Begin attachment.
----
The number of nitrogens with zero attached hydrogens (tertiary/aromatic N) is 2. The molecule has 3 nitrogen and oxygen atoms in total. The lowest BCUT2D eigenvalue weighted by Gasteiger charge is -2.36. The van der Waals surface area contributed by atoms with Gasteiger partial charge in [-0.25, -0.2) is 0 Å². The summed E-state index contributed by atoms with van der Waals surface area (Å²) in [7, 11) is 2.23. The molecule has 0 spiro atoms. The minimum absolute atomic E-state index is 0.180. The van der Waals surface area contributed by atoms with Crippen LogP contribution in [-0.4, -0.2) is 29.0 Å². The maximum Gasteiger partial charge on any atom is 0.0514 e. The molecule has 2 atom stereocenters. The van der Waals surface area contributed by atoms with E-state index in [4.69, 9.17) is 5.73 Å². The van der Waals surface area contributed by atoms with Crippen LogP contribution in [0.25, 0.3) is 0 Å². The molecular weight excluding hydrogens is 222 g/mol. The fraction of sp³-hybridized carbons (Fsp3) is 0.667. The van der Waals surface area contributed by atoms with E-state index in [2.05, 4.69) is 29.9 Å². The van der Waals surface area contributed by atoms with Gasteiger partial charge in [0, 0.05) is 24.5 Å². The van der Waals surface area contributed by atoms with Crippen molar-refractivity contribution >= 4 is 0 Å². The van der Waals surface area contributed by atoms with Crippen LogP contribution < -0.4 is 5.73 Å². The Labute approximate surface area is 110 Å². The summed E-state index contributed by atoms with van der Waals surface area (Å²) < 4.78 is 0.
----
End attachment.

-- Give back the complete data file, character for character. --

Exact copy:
The number of nitrogens with zero attached hydrogens (tertiary/aromatic N) is 2. The molecule has 3 nitrogen and oxygen atoms in total. The lowest BCUT2D eigenvalue weighted by Gasteiger charge is -2.36. The van der Waals surface area contributed by atoms with Gasteiger partial charge in [-0.25, -0.2) is 0 Å². The summed E-state index contributed by atoms with van der Waals surface area (Å²) in [7, 11) is 2.23. The molecule has 0 spiro atoms. The minimum absolute atomic E-state index is 0.180. The van der Waals surface area contributed by atoms with Crippen LogP contribution in [-0.4, -0.2) is 29.0 Å². The maximum Gasteiger partial charge on any atom is 0.0514 e. The molecule has 2 atom stereocenters. The van der Waals surface area contributed by atoms with E-state index in [4.69, 9.17) is 5.73 Å². The van der Waals surface area contributed by atoms with Crippen LogP contribution in [0.25, 0.3) is 0 Å². The molecular weight excluding hydrogens is 222 g/mol. The fraction of sp³-hybridized carbons (Fsp3) is 0.667. The van der Waals surface area contributed by atoms with E-state index in [2.05, 4.69) is 29.9 Å². The van der Waals surface area contributed by atoms with Gasteiger partial charge in [0, 0.05) is 24.5 Å². The van der Waals surface area contributed by atoms with Crippen molar-refractivity contribution >= 4 is 0 Å². The van der Waals surface area contributed by atoms with Crippen LogP contribution < -0.4 is 5.73 Å². The Labute approximate surface area is 110 Å². The summed E-state index contributed by atoms with van der Waals surface area (Å²) < 4.78 is 0.